For some reason, this scene has always been especially memorable to me. Buck is clearly dopey, and is incapable of answering Kane's questions. Nor does he seem to notice the strange appearance of Ardala's bodyguard, the mutant Tigerman. All he can focus on is Princess Ardala's beauty. It's an interesting beginning in Buck and Ardala's relationship, one that made Ardala think less of him initially, as women tend to despise men who get overwhelmed and tongue-tied by their beauty.

Of course, Ardala changes her opinion of him later, after he has demonstrated his bravery, tenacity, and he singles her out at the Ball...

Dragon Dave

Friday, April 21, 2017

A Return to Buck Rogers: Terror in the Skies

It's been decades since I read the novelization of "Buck Rogers in the 25th Century". For all that time it has taken up space in my bookshelves. When a friend helped me move to my current house, he continually marveled at all the boxes labeled "Books" he carried to and from the moving truck. So was it the book worth keeping (and carrying) around? Was it worth reading again? Did it offer a uniquely different experience from the movie? 

I decided it was about time to find out.

In the prologue of the novelization of the Glen Larson and Leslie Stevens' script, credited to Addison E. Steele (a pen name for Science Fiction writer Richard A. Lupoff), we learn there is some need perceived, at the highest levels of the United States government, for a deep space mission. The President gathers senators in the Pentagon, and tells them that this must happen. Then instead of chipping away at the budget, or going on TV to state why they will (or will not) support this program, they return to the Senate and vote to fully fund a five month mission to chart the planets of our solar system.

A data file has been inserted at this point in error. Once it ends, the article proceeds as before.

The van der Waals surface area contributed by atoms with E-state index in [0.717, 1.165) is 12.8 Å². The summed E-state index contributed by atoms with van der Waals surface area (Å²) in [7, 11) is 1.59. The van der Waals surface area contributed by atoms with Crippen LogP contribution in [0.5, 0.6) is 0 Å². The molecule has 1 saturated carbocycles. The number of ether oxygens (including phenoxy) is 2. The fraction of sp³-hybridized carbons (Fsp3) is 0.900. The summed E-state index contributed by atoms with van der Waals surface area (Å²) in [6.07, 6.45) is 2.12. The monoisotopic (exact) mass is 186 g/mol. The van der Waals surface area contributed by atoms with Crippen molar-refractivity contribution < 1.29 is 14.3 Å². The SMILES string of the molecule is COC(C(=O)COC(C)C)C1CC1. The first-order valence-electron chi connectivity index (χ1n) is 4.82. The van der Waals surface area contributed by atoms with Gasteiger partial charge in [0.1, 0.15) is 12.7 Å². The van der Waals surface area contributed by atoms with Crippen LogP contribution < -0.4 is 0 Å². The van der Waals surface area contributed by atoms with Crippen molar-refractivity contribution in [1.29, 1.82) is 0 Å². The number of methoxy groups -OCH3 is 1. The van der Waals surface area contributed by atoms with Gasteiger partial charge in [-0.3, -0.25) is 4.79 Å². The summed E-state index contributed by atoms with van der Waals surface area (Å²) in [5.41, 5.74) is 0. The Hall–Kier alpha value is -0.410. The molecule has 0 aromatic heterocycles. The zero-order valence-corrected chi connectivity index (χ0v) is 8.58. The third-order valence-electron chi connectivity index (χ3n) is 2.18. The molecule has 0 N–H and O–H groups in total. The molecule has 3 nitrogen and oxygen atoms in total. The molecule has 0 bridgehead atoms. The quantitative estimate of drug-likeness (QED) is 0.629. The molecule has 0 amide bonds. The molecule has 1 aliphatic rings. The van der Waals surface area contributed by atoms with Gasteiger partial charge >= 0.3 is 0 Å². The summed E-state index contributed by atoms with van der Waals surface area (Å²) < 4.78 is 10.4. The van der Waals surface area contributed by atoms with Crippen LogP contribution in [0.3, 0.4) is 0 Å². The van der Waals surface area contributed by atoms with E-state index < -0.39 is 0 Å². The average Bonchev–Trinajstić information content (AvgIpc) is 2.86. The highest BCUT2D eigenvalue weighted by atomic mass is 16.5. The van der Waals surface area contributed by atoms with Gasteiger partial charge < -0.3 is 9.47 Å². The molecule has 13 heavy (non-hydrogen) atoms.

Perhaps on the President's mind is the network of satellites that circle Earth. These satellites eavesdrop on all Earth communications, and occasionally destroy satellites from rival countries with powerful laser beams. Perhaps the "bald truth" the President tells the Senators is a swarm of meteorites heading toward Earth. Perhaps it is both the threat of the constant state of "musical chairs" played by armed satellites and the threat of annihilation similar to that which drove the dinosaurs to extinction. Let's face it: in 1979, when the script and book were written, those fears were as valid as they still are today. 

When the space ship is finished, it blasts off from Cape Canaveral in Florida. In so doing, it brings the dreams of H. G. Wells, Jules Verne, and other Science Fiction writers Lupoff admired, such as Edmund Hamilton, Jack Williamson, Hugo Gernsback, John W. Campbell, and Hamilton's wife Leigh Brackett. Surprisingly, Lupoff doesn't mention Edgar Rice Burroughs in this list. In Science Fiction circles, Lupoff is acknowledged as an expert on the creator of Tarzan and John Carter of Mars. But then, Burroughs did not send John Carter to Mars aboard a rocketship, let alone a space shuttle.

What will happen to Earth after Buck Rogers leaves is not apparent, or even hinted at, in the movie. But in the book, we perceive a worried world leader who mobilizes Congress in a way that has not happened since Kennedy's Moon missions. This, along with the constant tussle of the satellites orbiting the Earth, gives us some indication of what will occur after Buck leaves Earth, which adds a different dimension to my understanding of "Buck Rogers in the 25th Century."

Dragon Dave